There are many contemporary online trends – particularly those that have to do with social media – that cast a problematic light on the way that consumers interact with the work that they’re consuming. Social media has brought us closer than ever before to the people from whom art emerges – musicians, authors, and other figures at the heart of cultural movement. Although often rewarding, such closeness has also brought about a phenomenon in which the public at large can effectively eradicate from popular consciousness anyone seen as problematic. This ‘cancel culture’ operates in parallel to questions around whether one can separate the art from the artist, as well a need to examine just how much power social media should have in the effective destruction of livelihoods. These are questions with no easy answers and their complexity is precisely the reason why there are entire books devoted to the topic (Jon Ronson’s So You’ve Been Publicly Shamed is an excellent analysis on the subject). While there may not be any clear ethical boundaries dictating the decision to ‘cancel’ people who have done something shameful, anyone active on social media or as a consumer of art will, at some point, find themselves forced to confront their own position.
The reason that I’ve been reflecting on this is the incredible reaction to Bret Easton Ellis’ newest book. A work of nonfiction seemingly designed to elicit precisely the reaction that it has provoked (an attack on “generation wuss,” as Ellis has termed millennials), White “roundly dismisses the rush to offence and the cult of victimisation…” Combined with a recent interview given by Ellis, the publication of White has ensured that the author is cancel culture’s newest target. This isn’t a complete surprise. The provocation of American Psycho, as an intensely violent book and one of the few that I’ve had to abandon mid-read, has created a fairly substantial number of critics determined to “dispatch[…] the supposedly beyond-the-pale Ellis…” Discounting the reaction to White (which, I can only imagine, was in part authored to confirm what Ellis had suspected of millennials, in a kind of self-defeating circle of disapprobation), there is certainly a sense of many critics and readers waiting for Ellis to fall. The confronting themes of his fiction are certainly problematic – Ellis struggled to get American Psycho published and claims that it wouldn’t be published today. The question then becomes one of what precisely we expect fiction to do. Most of us will agree that conformity to a set of ethical or moral boundaries does not have a place in literature – it restricts portrayals of the human experience and reeks of a censorship that many would decry. It is undeniable that cancel culture risks assuming the character of censorship by default – people have lost jobs and homes for being ‘exposed’ online and it is surely the case that publishers consider the possibility of this kind of negativity coming their way. Yet, in a world where the pushback against liberal ideals has been so dramatic, the need to establish ethical boundaries and engage in sentimental education has never been greater.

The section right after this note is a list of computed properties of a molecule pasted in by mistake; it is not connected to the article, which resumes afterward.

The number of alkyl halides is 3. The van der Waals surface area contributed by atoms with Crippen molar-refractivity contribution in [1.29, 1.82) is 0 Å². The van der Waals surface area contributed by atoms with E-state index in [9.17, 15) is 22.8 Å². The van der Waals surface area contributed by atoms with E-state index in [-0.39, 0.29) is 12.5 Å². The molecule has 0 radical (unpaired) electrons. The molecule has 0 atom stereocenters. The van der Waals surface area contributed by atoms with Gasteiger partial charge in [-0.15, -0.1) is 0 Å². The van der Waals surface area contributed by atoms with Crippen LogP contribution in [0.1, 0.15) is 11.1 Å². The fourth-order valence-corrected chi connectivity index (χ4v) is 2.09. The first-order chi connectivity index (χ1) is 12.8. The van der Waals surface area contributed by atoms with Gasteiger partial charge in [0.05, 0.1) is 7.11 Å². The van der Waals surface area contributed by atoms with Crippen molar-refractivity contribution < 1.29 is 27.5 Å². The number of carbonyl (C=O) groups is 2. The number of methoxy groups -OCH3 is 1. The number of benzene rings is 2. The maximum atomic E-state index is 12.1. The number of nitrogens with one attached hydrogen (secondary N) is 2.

As I said before, there are no easy answers to these questions. But they are questions that we, as consumers, have a duty to consider. Whether great works of fiction are potentially lost in the cross-fire between political opponents and warring generations is a matter of concern to us all.